Odgren, a 16-year-old special needs student at Lincoln-Sudbury Regional High School, was convicted of stabbing a fellow student, 15-year-old James F. Alenson, in the school bathroom on Jan. 19, 2007. His defense attorney argued insanity, citing Odgren’s Asperger syndrome.
Odgren’s parents declined to comment Monday on the Supreme Court ruling, but his attorney, Jonathan Shapiro, said he’ll appeal Odgren’s sentence. He added that he may wait for the Massachusetts Legislature to weigh in before filing an appeal. “With the treatment he’s receiving in the state hospital, as well as the changes that come about as a result of growing up, he will be somebody who will at some point be paroled,” he said.
Fernandez was found guilty of first-degree murder after shooting 19-year-old Perry Hughes in the chest during a dispute at a high school graduation party in Brookline on June 20, 2002. Fernandez, who was 16 at the time, fled after the crime but was arrested days later in New York City.
Fernandez’s former attorney, Rosemary Scapicchio, cited adolescent brain development as part of her defense during the trial. His current lawyer, Jack Cunha, says he will pursue a re-trial. “It’s clear that mandatory sentences of life without parole for minors are unconstitutional,” Cunha said. The Fernandez case “”is still on direct appeal and there are a couple things we’re looking at. Adolescent brain development is one of them.”
Hughes’s adoptive mother, Olivia Singletary, said the Supreme Court ruling sends the wrong message. “Perry is not coming back,” Singletary said. “It sends these juveniles the message that they can go out and murder people, and then they can end up back on the streets afterward.”
Bouphavongsa was one of six teenagers who beat 17-year-old Joshua Molina to death with hammers and shovels in what police deemed a gang-related killing on November 20, 1997. Molina was walking with two friends on Bridge Street in downtown Lowell around 10 p.m. when he was jumped by the gang, with whom he had had a run-in two years earlier.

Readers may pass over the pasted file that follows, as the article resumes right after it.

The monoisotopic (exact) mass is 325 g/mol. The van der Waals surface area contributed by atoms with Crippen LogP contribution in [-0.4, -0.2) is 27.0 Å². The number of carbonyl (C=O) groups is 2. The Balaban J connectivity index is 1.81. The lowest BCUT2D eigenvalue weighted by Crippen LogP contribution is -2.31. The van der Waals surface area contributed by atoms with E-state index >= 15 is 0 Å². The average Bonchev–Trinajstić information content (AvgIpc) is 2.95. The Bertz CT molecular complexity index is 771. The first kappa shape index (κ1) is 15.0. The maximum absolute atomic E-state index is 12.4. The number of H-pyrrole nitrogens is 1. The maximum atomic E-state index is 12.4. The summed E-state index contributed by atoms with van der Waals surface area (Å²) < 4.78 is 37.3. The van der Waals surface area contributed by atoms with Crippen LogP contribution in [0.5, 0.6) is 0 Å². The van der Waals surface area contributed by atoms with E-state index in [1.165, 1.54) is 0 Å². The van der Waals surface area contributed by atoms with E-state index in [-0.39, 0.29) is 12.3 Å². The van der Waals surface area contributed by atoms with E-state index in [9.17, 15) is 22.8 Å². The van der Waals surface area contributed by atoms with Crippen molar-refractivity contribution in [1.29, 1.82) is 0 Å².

Bouphavongsa’s attorney could not be reached for comment. Bouphavongsa was 16 at the time of the killing.
Nicholas Fomby-Davis, 14, had been riding on the back of his brother’s scooter in Dorchester on May 30, 2010, when they nearly collided with Fernandes and Crisostomo Lopes. Moments later, Fomby-Davis took his brother’s helmet and scooter and tried to ride off alone. Fernandes and Lopes pulled Fomby-Davis off the scooter and Fernandes shot him in the chest and leg. Fernandes, who was 16 when he shot Fomby-Davis, was sentenced last Friday. Lopes, who was 20 at the time of the shooting, also received life without parole.
Prosecutors called Nathaniel Davis Jr., the victim’s father, Monday morning to inform him of the high court’s decision.
“He knew exactly what he was doing when he picked up that gun,” Davis said of Fernandes. “They were just cold-blooded, execution-style killers. Why should he kill somebody and get out of jail in 15 years?”
Scapicchio, Fernandes’s attorney, said the ruling may lead to a new trial for her client or a new sentence that could result in Fernandes being freed.
Jeremiah Manion of the Globe staff contributed to this report. Brian R. Ballou can be reached at firstname.lastname@example.org. John R. Ellement can be reached at email@example.com. Wesley Lowery can be reached at firstname.lastname@example.org.